Postdoctoral position at Queen Mary University of London

Annonce transmise par Olga Alexandrova (LESIA)


Postdoctoral Research Assistant in Space Plasma Physics
School of Physics & Astronomy, Queen Mary University of London
Appointment period: 2 years (with possibility for extension subject to further funding)
Application closing date: 20th August 2021
Contact for informal enquiries: Dr Christopher Chen (
Link to job profile and application form:

About the Role :

This is a postdoctoral position to work on the project "Plasma Dynamics of the Inner Heliosphere" funded by an STFC Consolidated Grant. The project involves the use of Parker Solar Probe, Solar Orbiter and other spacecraft data to study turbulence and related plasma processes near the Sun – how they operate and the role they play, and involves comparison with theory and numerical simulations. There is also scope for the postdoctoral researcher to develop their own related research interests.

About You :

The successful candidate will have a PhD in Space Plasma Physics or a closely related subject, or equivalent research experience. They will have the skills and abilities to conduct high-quality innovative research and to successfully disseminate this to the international community. They will be highly motivated and able to demonstrate initiative, as well as a commitment to research, academic life, and ethical working. Desirable qualities include experience in spacecraft data analysis, plasma theory, and/or numerical simulations.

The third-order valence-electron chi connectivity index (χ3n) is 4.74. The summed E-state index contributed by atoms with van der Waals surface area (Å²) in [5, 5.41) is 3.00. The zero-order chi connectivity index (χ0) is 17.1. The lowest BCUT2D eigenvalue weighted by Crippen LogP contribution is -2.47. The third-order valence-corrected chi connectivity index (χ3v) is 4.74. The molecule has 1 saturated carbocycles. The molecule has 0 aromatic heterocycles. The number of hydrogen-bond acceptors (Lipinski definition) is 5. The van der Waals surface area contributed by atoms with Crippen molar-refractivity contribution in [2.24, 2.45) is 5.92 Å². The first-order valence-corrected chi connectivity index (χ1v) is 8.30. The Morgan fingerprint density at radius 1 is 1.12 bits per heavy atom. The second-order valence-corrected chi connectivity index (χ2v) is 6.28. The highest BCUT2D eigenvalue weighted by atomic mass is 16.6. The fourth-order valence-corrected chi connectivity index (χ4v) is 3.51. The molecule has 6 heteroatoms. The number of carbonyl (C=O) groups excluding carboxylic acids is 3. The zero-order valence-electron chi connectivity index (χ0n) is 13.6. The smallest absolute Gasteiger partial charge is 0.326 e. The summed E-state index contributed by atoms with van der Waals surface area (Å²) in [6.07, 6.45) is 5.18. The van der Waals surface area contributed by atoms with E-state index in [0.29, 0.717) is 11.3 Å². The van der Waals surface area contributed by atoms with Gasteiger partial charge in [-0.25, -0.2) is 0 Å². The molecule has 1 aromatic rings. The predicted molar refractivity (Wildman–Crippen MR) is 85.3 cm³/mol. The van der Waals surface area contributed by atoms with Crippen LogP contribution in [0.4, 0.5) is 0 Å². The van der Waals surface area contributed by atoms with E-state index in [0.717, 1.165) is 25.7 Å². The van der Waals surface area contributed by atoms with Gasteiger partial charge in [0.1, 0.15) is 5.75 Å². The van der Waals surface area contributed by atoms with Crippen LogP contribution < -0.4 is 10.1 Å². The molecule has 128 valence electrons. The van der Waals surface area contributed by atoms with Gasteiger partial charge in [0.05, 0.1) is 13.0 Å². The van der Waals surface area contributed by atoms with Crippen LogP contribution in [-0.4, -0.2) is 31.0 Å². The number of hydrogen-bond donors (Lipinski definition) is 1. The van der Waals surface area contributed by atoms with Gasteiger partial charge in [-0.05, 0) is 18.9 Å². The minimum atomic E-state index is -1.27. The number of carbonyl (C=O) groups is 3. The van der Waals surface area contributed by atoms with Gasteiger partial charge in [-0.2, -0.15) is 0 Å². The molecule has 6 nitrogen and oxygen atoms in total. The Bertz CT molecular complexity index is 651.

About the School :

The School of Physics and Astronomy hosts world-class research centres across a range of areas in modern physics: Astronomy, Experimental Particle Physics, Theoretical Physics, and Condensed Matter & Materials Science. The school has 53 academic staff, 45 research staff, 85 PhD students, and runs successful undergraduate/postgraduate teaching programmes with ~400 students. The school recently underwent a £12M refurbishment to provide state-of-the-art research and teaching facilities. The Space & Astrophysical Plasmas group has a history of high-quality research going back to the pioneering work of Vincenzo Ferraro in the 1950s and is part of the Astronomy Unit, which also hosts leading research groups in Cosmology and Planetary Physics, with its members taking leading roles in major international projects.